According to Psalms 119:29, David asked God to show His grace to him by teaching him to obey His Law. According to Titus 2:11-14, our salvation involves being trained by grace to do what is godly, righteous, and good, and being trained to renounce doing what is ungodly and sinful, which is essentially what God's Law was given to instruct. According to Romans 1:5, we have received grace in order to bring about the obedience that faith requires. According to John 1:16-17, grace was added upon grace, so the grace of Christ was added upon the grace of the Law. According to Jude 1:4, the ungodly pervert God's grace into a license to sin, which is defined as the transgression of the Law (1 John 3:4). According to Strong's, "grace" is defined as "the divine influence upon the heart, and its reflection in the life" and when God's will is reflected in our lives it straightforwardly takes the form of obedience to God's commands. So God shows His grace to us by teaching us to walk in His ways in accordance with His Law.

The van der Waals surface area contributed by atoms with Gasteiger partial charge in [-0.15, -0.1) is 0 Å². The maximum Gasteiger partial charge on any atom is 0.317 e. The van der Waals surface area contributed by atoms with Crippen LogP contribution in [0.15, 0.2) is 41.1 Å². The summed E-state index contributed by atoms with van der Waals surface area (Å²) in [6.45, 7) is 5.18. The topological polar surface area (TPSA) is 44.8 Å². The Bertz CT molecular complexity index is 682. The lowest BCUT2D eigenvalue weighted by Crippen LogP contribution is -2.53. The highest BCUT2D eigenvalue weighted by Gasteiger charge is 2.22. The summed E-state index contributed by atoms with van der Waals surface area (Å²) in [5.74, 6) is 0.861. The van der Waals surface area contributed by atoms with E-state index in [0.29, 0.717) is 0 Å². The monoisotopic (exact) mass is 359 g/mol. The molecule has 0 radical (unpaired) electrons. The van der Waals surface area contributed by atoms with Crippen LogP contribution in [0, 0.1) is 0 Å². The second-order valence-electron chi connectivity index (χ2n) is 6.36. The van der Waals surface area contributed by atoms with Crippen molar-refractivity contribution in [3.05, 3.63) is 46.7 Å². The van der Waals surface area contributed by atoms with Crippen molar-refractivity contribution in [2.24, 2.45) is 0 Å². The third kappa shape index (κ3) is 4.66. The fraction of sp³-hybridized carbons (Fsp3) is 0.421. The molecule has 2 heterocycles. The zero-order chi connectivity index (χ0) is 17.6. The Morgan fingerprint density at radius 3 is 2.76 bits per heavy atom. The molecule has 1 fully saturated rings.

20. faroukfarouk

    faroukfarouk Fading curmudgeon

    +15,062
    Non-Denom
    Married
    But 'the obedience of faith', 'obedience to the faith' at the beginning and end of Romans is vastly different from supposedly now being under the law, like Israel in the Old Economy. The law has changed (Hebrews 7.12) and what the New Testament believer now has is better than the law (Hebrews 7.19).